Automatic rifles

    Leave aside the 2nd Amendment and Framers’ intent. And we all know that if you hunt deer with automatic weapons you are not exactly a person of good sporting character. The only thing worth arguing about is your conviction that you need advanced weaponry to protect yourself against a predatory government.

    Newsflash: The government is not afraid of you, no matter how many Uzis you’ve got stashed in your basement. In a moment, we’ll talk about what the government is afraid of, but for now please understand the government will always trump you, weapons-wise.

    If they do find your basement full of automatic weapons, law enforcement will be more concerned about the possibility of a school shooting than of an armed insurrection. That’s simply because statistically there have been many more school shootings than armed uprisings.

    No, you say? They’ve suppressed news of local uprisings, and fear of school shootings is just a pretext to get your guns? Sorry – I come back to the point that the government is not afraid of your guns.

    Instead, the government goes after the likes of Julian Assange, he of Wikileaks fame. The government is nervous as hell about Mike Janke, whose startup firm Silent Circle offers a surveillance-proof peer-to-peer encryption capability for the masses. The key to organizing an uprising is the word organizing. It requires access to information, and it requires communication. If the US government were malevolent (it mostly isn’t, but if it were, in some imagined future), it would worry about your communications and not about your armament.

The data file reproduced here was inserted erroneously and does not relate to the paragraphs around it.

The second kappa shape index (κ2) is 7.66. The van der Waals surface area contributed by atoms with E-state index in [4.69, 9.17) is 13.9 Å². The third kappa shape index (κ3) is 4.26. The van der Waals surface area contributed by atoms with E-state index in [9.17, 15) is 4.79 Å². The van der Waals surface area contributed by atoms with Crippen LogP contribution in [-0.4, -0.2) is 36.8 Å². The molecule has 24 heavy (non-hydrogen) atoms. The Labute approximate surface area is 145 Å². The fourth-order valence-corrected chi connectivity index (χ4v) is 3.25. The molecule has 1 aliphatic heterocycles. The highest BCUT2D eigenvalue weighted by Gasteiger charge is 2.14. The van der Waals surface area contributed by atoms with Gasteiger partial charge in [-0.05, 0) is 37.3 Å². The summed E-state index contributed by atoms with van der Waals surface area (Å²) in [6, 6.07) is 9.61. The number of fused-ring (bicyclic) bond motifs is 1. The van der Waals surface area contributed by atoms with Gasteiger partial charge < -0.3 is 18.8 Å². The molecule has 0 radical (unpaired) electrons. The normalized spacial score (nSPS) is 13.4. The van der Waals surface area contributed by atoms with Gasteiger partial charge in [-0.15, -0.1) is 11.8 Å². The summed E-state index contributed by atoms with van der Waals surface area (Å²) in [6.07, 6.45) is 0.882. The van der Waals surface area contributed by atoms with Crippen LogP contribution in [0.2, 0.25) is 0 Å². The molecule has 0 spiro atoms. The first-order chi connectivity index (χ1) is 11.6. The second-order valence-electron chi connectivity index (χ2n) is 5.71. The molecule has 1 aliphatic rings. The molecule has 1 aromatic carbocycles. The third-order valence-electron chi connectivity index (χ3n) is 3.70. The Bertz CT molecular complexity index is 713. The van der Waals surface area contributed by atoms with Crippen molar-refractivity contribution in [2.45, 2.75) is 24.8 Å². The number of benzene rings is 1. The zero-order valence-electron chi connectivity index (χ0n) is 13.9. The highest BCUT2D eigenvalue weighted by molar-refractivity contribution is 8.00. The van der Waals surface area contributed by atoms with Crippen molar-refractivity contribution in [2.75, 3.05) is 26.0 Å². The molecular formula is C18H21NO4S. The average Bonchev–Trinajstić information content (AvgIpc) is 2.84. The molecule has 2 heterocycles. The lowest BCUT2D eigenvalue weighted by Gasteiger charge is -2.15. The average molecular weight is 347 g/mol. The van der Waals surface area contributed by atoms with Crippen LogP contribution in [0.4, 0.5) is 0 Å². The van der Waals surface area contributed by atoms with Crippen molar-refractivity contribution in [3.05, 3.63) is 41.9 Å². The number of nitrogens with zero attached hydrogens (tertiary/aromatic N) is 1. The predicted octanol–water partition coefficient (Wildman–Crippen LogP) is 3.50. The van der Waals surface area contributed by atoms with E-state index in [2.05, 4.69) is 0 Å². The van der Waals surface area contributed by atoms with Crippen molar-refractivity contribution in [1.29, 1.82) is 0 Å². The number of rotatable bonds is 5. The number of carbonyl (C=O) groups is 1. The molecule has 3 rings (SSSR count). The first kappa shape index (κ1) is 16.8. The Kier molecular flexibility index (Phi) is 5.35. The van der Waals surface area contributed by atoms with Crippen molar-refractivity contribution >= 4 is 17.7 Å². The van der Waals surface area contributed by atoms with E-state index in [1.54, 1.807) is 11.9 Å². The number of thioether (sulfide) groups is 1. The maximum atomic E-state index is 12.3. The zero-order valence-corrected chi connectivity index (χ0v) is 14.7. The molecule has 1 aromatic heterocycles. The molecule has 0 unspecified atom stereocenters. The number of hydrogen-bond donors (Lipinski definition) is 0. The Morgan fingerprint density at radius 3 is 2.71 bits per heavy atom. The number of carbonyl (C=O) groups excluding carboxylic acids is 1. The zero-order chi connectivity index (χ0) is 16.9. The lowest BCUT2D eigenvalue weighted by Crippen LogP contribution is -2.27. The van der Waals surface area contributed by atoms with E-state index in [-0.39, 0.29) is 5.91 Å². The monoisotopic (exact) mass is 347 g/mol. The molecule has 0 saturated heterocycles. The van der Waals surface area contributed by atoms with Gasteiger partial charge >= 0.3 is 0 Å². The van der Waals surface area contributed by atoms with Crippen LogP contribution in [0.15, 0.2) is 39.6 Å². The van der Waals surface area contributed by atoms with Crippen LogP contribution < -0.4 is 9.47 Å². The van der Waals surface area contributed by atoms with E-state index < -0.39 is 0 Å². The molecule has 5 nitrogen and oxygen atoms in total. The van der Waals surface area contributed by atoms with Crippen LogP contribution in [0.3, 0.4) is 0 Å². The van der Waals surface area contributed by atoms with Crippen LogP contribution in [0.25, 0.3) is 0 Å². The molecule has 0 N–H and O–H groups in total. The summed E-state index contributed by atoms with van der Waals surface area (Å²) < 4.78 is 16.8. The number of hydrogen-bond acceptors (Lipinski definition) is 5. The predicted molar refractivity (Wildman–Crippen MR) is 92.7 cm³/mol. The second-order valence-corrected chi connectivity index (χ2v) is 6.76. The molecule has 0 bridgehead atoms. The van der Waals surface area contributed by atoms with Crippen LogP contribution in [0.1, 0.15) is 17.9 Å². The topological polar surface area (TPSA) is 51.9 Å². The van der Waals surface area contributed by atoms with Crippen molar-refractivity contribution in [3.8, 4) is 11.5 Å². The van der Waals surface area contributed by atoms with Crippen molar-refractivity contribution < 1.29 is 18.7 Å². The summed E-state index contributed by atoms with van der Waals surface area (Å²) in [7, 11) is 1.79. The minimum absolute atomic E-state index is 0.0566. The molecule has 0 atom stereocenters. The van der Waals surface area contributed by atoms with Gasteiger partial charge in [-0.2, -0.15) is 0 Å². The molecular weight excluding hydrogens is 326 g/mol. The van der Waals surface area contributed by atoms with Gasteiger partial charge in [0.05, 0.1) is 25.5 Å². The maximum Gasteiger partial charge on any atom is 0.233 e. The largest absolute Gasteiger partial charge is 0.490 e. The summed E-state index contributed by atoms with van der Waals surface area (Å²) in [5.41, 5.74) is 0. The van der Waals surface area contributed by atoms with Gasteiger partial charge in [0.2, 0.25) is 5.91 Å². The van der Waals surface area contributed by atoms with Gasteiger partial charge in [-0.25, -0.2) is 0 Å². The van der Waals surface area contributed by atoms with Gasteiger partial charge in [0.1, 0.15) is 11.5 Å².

cartoon
    And parenthetically, the loudest anti-government statement I can recall was the Oklahoma City bombing. That guy used fertilizer, not guns. I condemn his action roundly, and mention it in this context only to emphasize: He used fertilizer, not guns. Farther back there was the attempted secession of the Confederacy, and there the point was not that the North had more guns, it was that the North had superior capacity to manufacture even more guns. Which I assume you don’t have, in your basement.

    So join the 21st century and get over the guns-against-the-government thing.

    In sum, there are excellent reasons not to own a handgun or multiple-action long gun, no matter what the future brings in terms of new legislation, and regardless of how you interpret the second amendment.

    I know this is a loaded, hair-trigger issue, puns definitely intended. So for the sake of your fellow readers, commenters please address the points raised here, and don’t start tangential arguments about the law, the Constitution, Waco, etc.

    Coming soon: Another self-protection-oriented article.
    _____________________
    1 More exactly, there are 52 million gun-owning households in the US, many with two or more gun-owning adults and teens. (Wikianswers.com)
    2 CDC statistic.
    3
    For example, www.stgeorgeutah.com/news/archive/2013/02/05/kessler-police-recommend-new-gun-owners-get-training-safety-tips/

    Comments

    wow. science in the Web-site name, but complete lack thereof in the article.

    Fred Phillips